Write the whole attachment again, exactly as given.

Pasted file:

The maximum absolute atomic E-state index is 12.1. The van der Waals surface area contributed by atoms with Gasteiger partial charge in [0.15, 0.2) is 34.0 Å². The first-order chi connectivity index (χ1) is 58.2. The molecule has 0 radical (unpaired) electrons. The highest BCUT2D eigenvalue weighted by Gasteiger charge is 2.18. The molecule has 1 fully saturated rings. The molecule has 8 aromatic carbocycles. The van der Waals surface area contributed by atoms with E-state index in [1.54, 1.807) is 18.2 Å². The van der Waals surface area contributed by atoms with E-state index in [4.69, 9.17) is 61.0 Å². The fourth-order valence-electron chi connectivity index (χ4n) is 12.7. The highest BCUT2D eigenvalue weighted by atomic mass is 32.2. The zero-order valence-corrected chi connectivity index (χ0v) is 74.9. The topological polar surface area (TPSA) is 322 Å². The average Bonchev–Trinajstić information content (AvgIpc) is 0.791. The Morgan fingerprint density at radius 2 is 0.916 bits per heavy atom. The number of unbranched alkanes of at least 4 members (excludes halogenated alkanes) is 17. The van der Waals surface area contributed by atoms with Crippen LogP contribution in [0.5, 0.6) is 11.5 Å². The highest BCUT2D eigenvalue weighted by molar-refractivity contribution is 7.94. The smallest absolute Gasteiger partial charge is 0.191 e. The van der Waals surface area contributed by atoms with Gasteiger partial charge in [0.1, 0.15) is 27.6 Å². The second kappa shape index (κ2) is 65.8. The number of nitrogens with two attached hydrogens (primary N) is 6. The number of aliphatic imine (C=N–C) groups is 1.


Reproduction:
The maximum absolute atomic E-state index is 12.1. The van der Waals surface area contributed by atoms with Gasteiger partial charge in [0.15, 0.2) is 34.0 Å². The first-order chi connectivity index (χ1) is 58.2. The molecule has 0 radical (unpaired) electrons. The highest BCUT2D eigenvalue weighted by Gasteiger charge is 2.18. The molecule has 1 fully saturated rings. The molecule has 8 aromatic carbocycles. The van der Waals surface area contributed by atoms with E-state index in [1.54, 1.807) is 18.2 Å². The van der Waals surface area contributed by atoms with E-state index in [4.69, 9.17) is 61.0 Å². The fourth-order valence-electron chi connectivity index (χ4n) is 12.7. The highest BCUT2D eigenvalue weighted by atomic mass is 32.2. The zero-order valence-corrected chi connectivity index (χ0v) is 74.9. The topological polar surface area (TPSA) is 322 Å². The average Bonchev–Trinajstić information content (AvgIpc) is 0.791. The Morgan fingerprint density at radius 2 is 0.916 bits per heavy atom. The number of unbranched alkanes of at least 4 members (excludes halogenated alkanes) is 17. The van der Waals surface area contributed by atoms with Crippen LogP contribution in [0.5, 0.6) is 11.5 Å². The highest BCUT2D eigenvalue weighted by molar-refractivity contribution is 7.94. The smallest absolute Gasteiger partial charge is 0.191 e. The van der Waals surface area contributed by atoms with Gasteiger partial charge in [0.1, 0.15) is 27.6 Å². The second kappa shape index (κ2) is 65.8. The number of nitrogens with two attached hydrogens (primary N) is 6. The number of aliphatic imine (C=N–C) groups is 1.